In an effort to keep pace with the times, SunTrust Banks wanted customers to be able to check balances and make transfers from their cell phones. But there was a hurdle: How could customers tap into the necessary legacy applications and data that sat on SunTrust's mainframes?
In September 2006, the bank, which operates 1,683 retail branches and 2,518 ATMs in mid-Atlantic and Southeastern U.S. states, began examining the problem. Glenn Schneck, SunTrust's assistant VP for mainframe services, said many banks now offer mobile banking, including Bank of America, the largest commercial bank in the country.
"You can do a lot of what you can do online," he said. "You can check savings and checking account balances, transfer between accounts. Say you're on vacation, and you want to do a transfer. You would be able to do that from your phone."Doing things an easier way with SOA
SunTrust could have done it the hard way: by writing a bunch of COBOL code to enable bank account data to communicate with Firethorn Holdings LLC, a mobile banking application that sits on customers' cell phones. Instead, SunTrust turned to service-oriented architecture (SOA) technology, sometimes referred to as Web services. Schneck said that approach cut development time by about 75%, getting a pilot project up and running in 60 days rather than the projected time frame of 240 days.
SunTrust's story is indicative of large mainframe shops, where SOA is on the upswing. A recent study by Share, a group for mainframe and other large system users, found that the larger the company, the more popular SOA becomes. The survey of 431 Share members indicated that for companies with 1,000 employees or fewer, less than 25% have adopted SOA or plan to. But for companies with 10,000 employees or more, that number jumped to nearly half.
As soon as SunTrust opted for Web services, it evaluated proof of concept from three companies: GT Software and its Ivory products, Seagull Software and its LegaSuite, and IBM and its CICS Service Flow Feature.
No doubt, GT Software had a leg up, as SunTrust had used its green-screen software BMS for years. But Schneck insisted that GT's proposal for a mobile banking application was the most impressive -- and by "most impressive," he meant quickest.
"We didn't want -- or allow -- vendors to come in here and give us a set of criteria," Schneck said, describing the proof-of-concept process. "We told them the criteria."
Under those parameters, a GT employee doing a demonstration for SunTrust was able to set up a basic Web service on the company's mainframe in 20 minutes, and that included a break. That was fast compared with other options, and convinced Schneck that GT could help SunTrust get a mobile banking application up as soon as possible.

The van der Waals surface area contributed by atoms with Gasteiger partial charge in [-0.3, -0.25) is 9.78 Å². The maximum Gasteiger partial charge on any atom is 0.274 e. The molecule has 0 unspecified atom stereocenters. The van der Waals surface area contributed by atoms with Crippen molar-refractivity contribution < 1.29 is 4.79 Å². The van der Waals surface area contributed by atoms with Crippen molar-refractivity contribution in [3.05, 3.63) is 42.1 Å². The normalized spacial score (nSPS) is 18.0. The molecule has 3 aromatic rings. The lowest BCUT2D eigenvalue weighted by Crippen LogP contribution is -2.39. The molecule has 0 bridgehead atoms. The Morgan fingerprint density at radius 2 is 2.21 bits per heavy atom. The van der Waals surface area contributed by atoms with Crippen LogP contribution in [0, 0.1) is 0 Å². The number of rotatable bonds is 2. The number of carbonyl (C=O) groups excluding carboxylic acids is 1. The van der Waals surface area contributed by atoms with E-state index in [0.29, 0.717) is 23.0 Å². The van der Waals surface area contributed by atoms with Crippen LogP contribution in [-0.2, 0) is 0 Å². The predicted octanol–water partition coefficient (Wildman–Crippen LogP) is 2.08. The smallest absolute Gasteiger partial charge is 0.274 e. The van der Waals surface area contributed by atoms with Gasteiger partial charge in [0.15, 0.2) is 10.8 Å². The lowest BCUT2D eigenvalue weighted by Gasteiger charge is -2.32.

Last August, SunTrust began application development with GT Software; and by Oct. 1 it had completed all the regression and performance testing and begun the pilot project. A month later, it was generally available. Schneck declined to say how much the software cost .
The GT Ivory software acts as a middleman and translator between a Web application such as Firethorn's and the multiple legacy banking applications that sit on the mainframe. Thus, when a SunTrust customer wants to check his balance or make a transfer, he launches Firethorn's application on his cell phone, which in turn passes the data request onto Ivory's software. Ivory accesses the CICS-based banking applications that sit on SunTrust's mainframe to acquire information or make changes. The process is then reversed to provide the customer with his answer or confirm a transaction.
"You just call the Web service," Schneck said. "The Ivory service executes all the CICS transactions in the background."
GT Software allows users to install its software either directly on the mainframe or on a separate x86 or Unix server. SunTrust decided to keep everything inside big iron. "I'm a mainframe guy from way back, and I don't like the extra points of failure," Schneck explained. If we can go directly on the mainframe, we do it."
SunTrust is also working with GT Software on improvements to Ivory's software. Schneck said, for example, he'd like to see another GT product called Ivory Data Access be rolled within the general Ivory Service Architect software. Data Access, formerly called tcAccess, allows SQL programmers to use SQL commands to access mainframe-based databases such as DB2 and IMS. Schneck said the company has been responsive.
"We have no reservations," he said. "We have not had one problem call since Oct. 1, either for performance or the product breaking."